The number of UK businesses exporting has not changed in the last two years, according to a leading business association.
New research from the Institute of Chartered Accountants in England and Wales (ICAEW) has revealed that just 53 per cent of firms in Britain currently export – a figure that’s unchanged since 2014. In addition, as few as 5 per cent of smaller companies have considered entering overseas markets throughout the two-year period.
The proportion of UK firms already exporting, that intend to enter another foreign market in the next 12 months, has declined. According to the ICAEW, 25 per cent of exporters intend to grow export capacity in 2017, compared with 33 per cent two years ago.
Of the country’s non-exporting companies, nearly all of them have no plan to start exporting in this year. Some 96 per cent of business decision makers surveyed said they didn’t have any plans to sell overseas in 2017.
The research found that only 1 per cent of all UK businesses intend to start exporting in the next 12 months, while a further 1 per cent are considering such a move.
There is seemingly little difference between smaller firms and larger corporations in terms of a desire to export. The most common reason for choosing not to export, cited by 41 per cent of non-exporting businesses of all sizes, was that that they had a sufficient market in the UK.
The news will worry the government, which has invested heavily into an advertising campaign in recent years, encouraging businesses of all sizes to consider exporting in order to reach its £1 trillion export target by 2020.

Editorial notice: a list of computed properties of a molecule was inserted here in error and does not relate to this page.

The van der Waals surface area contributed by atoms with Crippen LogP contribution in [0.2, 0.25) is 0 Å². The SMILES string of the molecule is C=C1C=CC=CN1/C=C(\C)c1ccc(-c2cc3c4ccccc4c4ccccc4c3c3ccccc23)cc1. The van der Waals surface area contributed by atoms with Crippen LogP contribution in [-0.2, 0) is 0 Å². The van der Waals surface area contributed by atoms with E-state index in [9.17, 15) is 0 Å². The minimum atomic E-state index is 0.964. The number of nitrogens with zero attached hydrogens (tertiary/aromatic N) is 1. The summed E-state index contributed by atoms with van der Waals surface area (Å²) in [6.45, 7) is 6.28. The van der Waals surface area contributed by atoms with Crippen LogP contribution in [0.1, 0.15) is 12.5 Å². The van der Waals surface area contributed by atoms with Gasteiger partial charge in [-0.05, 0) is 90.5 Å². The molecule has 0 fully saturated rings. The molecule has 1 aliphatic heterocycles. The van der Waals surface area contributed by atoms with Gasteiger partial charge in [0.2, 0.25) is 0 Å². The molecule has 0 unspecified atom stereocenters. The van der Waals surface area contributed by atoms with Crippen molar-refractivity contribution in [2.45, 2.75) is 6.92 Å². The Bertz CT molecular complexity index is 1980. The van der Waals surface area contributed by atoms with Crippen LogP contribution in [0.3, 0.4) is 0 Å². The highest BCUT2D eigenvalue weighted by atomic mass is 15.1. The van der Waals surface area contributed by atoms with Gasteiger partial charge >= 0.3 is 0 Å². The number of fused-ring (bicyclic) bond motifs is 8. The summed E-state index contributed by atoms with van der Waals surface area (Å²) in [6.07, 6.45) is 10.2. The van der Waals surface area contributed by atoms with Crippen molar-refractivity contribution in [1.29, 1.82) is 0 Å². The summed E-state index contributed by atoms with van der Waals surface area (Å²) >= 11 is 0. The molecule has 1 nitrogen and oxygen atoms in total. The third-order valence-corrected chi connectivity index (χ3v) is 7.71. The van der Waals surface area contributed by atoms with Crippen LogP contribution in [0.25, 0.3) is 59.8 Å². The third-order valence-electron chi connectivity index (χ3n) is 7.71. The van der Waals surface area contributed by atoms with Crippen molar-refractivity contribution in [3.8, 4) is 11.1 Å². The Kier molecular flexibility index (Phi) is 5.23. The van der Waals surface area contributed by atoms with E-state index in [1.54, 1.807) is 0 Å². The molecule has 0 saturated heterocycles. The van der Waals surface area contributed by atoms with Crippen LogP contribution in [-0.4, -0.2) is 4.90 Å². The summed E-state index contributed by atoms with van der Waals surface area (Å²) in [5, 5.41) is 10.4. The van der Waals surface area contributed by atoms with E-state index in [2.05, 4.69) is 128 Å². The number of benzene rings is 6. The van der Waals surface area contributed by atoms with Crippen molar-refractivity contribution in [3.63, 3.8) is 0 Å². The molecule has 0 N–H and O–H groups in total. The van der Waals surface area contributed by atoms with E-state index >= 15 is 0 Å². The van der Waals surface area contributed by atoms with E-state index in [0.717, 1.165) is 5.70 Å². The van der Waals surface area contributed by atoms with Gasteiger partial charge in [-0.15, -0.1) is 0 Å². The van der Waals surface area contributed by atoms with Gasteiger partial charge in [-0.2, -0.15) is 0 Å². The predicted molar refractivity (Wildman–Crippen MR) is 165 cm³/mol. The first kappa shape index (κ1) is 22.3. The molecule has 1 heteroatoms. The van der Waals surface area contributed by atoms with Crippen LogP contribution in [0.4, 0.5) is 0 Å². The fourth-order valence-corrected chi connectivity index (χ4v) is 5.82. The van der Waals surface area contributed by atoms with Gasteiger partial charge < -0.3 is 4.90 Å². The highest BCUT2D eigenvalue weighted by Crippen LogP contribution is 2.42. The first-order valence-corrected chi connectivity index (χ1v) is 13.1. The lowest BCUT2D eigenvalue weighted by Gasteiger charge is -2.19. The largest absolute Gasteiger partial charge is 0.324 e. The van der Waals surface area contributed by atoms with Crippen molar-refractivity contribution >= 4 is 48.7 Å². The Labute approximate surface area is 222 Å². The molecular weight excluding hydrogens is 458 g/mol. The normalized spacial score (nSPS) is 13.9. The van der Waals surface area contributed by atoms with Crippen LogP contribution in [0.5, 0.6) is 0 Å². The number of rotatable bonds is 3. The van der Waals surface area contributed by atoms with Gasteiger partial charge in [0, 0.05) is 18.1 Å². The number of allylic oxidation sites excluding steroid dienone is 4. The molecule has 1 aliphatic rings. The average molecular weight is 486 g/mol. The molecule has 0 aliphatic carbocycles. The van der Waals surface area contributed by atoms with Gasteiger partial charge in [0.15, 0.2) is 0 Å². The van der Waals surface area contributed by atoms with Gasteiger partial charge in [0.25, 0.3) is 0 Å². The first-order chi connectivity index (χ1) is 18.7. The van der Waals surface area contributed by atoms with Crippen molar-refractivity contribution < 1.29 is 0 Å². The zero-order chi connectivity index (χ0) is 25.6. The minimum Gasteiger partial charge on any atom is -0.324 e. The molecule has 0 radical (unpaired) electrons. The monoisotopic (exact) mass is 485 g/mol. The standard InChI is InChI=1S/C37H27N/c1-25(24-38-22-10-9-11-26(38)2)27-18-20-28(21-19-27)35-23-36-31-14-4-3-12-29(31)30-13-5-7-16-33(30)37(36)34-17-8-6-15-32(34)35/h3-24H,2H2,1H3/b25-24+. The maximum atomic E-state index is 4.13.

According to the research, less than a fifth of business owners looking to expand into overseas markets would use the government for relevant information or advice, suggesting a government failure to properly promote exporting.
Director of business at the ICAEW, Stephen Ibbotson, said in a statement: “Despite a five year, multimillion pound campaign, this research shows the government is failing to encourage businesses to export goods internationally.
“Some of the money from the Department for International Trade should be funneled into directly incentivising business into export,” he added.
Ibbotson suggested one incentive could be a voucher scheme for companies researching and developing in overseas markets. He claimed this sort of measure would be vital in the year ahead, as investment and business confidence in the UK is likely to remain low.
Ibbotson added: “In a post-Brexit world it’s important that exporting is incentivised. The worry is for those company owners who believe they have enough of a market in the UK, so don’t export, as weaker domestic demand is expected in 2017.”
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